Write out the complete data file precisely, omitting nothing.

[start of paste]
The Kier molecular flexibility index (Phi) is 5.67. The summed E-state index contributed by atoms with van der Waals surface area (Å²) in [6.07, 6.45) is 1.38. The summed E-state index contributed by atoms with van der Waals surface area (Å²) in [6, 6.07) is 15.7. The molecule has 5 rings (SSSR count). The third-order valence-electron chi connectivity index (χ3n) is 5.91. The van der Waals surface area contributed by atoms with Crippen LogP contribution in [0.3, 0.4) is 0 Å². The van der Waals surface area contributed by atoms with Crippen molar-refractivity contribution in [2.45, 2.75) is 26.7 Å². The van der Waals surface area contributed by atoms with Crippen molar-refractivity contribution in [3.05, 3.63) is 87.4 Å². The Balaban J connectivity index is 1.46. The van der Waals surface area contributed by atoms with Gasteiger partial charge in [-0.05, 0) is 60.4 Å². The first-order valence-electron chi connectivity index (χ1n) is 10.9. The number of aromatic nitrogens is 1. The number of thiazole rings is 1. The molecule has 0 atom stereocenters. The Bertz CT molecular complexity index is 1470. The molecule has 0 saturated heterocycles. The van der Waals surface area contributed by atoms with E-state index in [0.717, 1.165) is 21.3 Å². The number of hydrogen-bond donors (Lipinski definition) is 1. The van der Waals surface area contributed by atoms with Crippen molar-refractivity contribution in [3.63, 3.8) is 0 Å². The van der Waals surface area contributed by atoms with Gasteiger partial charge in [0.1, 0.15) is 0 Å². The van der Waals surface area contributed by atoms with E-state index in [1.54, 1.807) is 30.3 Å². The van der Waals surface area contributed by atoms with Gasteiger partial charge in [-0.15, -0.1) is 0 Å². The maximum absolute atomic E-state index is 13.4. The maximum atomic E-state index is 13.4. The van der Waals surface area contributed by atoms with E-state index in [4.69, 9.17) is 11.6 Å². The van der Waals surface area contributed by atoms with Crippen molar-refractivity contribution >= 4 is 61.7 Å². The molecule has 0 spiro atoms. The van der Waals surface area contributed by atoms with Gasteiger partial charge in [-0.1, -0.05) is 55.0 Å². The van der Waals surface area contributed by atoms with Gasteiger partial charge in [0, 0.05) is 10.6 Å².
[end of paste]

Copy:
The Kier molecular flexibility index (Phi) is 5.67. The summed E-state index contributed by atoms with van der Waals surface area (Å²) in [6.07, 6.45) is 1.38. The summed E-state index contributed by atoms with van der Waals surface area (Å²) in [6, 6.07) is 15.7. The molecule has 5 rings (SSSR count). The third-order valence-electron chi connectivity index (χ3n) is 5.91. The van der Waals surface area contributed by atoms with Crippen LogP contribution in [0.3, 0.4) is 0 Å². The van der Waals surface area contributed by atoms with Crippen molar-refractivity contribution in [2.45, 2.75) is 26.7 Å². The van der Waals surface area contributed by atoms with Crippen molar-refractivity contribution in [3.05, 3.63) is 87.4 Å². The Balaban J connectivity index is 1.46. The van der Waals surface area contributed by atoms with Gasteiger partial charge in [-0.05, 0) is 60.4 Å². The first-order valence-electron chi connectivity index (χ1n) is 10.9. The number of aromatic nitrogens is 1. The number of thiazole rings is 1. The molecule has 0 atom stereocenters. The Bertz CT molecular complexity index is 1470. The molecule has 0 saturated heterocycles. The van der Waals surface area contributed by atoms with E-state index in [0.717, 1.165) is 21.3 Å². The number of hydrogen-bond donors (Lipinski definition) is 1. The van der Waals surface area contributed by atoms with Crippen molar-refractivity contribution in [3.63, 3.8) is 0 Å². The van der Waals surface area contributed by atoms with Gasteiger partial charge in [0.1, 0.15) is 0 Å². The van der Waals surface area contributed by atoms with E-state index in [1.54, 1.807) is 30.3 Å². The van der Waals surface area contributed by atoms with Gasteiger partial charge in [-0.15, -0.1) is 0 Å². The maximum absolute atomic E-state index is 13.4. The maximum atomic E-state index is 13.4. The van der Waals surface area contributed by atoms with E-state index in [4.69, 9.17) is 11.6 Å². The van der Waals surface area contributed by atoms with Crippen molar-refractivity contribution >= 4 is 61.7 Å². The molecule has 0 spiro atoms. The van der Waals surface area contributed by atoms with Gasteiger partial charge in [-0.1, -0.05) is 55.0 Å². The van der Waals surface area contributed by atoms with Gasteiger partial charge in [0, 0.05) is 10.6 Å².